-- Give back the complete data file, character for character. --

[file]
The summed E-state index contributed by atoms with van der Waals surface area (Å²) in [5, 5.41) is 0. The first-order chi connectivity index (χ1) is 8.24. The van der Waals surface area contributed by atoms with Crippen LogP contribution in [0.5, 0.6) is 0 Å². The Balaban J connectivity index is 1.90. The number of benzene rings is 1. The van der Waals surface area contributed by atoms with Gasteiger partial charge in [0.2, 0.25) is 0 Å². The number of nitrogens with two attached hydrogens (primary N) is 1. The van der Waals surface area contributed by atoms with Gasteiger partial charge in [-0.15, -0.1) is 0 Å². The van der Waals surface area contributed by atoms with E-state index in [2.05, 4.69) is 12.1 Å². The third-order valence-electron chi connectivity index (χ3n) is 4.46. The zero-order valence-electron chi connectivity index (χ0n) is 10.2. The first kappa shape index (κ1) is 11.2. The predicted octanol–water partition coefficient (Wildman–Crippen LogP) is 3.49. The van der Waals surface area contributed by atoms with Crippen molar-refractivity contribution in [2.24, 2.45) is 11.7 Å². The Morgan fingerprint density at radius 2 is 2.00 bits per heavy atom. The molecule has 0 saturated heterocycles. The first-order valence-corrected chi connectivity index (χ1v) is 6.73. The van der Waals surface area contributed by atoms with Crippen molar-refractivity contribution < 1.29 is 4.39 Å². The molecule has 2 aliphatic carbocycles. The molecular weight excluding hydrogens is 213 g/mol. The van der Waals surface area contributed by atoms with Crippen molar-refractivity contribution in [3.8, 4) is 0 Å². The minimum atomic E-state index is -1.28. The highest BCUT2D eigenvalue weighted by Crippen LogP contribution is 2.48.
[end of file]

The summed E-state index contributed by atoms with van der Waals surface area (Å²) in [5, 5.41) is 0. The first-order chi connectivity index (χ1) is 8.24. The van der Waals surface area contributed by atoms with Crippen LogP contribution in [0.5, 0.6) is 0 Å². The Balaban J connectivity index is 1.90. The number of benzene rings is 1. The van der Waals surface area contributed by atoms with Gasteiger partial charge in [0.2, 0.25) is 0 Å². The number of nitrogens with two attached hydrogens (primary N) is 1. The van der Waals surface area contributed by atoms with Gasteiger partial charge in [-0.15, -0.1) is 0 Å². The van der Waals surface area contributed by atoms with E-state index in [2.05, 4.69) is 12.1 Å². The third-order valence-electron chi connectivity index (χ3n) is 4.46. The zero-order valence-electron chi connectivity index (χ0n) is 10.2. The first kappa shape index (κ1) is 11.2. The predicted octanol–water partition coefficient (Wildman–Crippen LogP) is 3.49. The van der Waals surface area contributed by atoms with Crippen molar-refractivity contribution in [2.24, 2.45) is 11.7 Å². The Morgan fingerprint density at radius 2 is 2.00 bits per heavy atom. The molecule has 0 saturated heterocycles. The first-order valence-corrected chi connectivity index (χ1v) is 6.73. The van der Waals surface area contributed by atoms with Crippen molar-refractivity contribution < 1.29 is 4.39 Å². The molecule has 2 aliphatic carbocycles. The molecular weight excluding hydrogens is 213 g/mol. The van der Waals surface area contributed by atoms with Crippen molar-refractivity contribution in [3.8, 4) is 0 Å². The minimum atomic E-state index is -1.28. The highest BCUT2D eigenvalue weighted by Crippen LogP contribution is 2.48.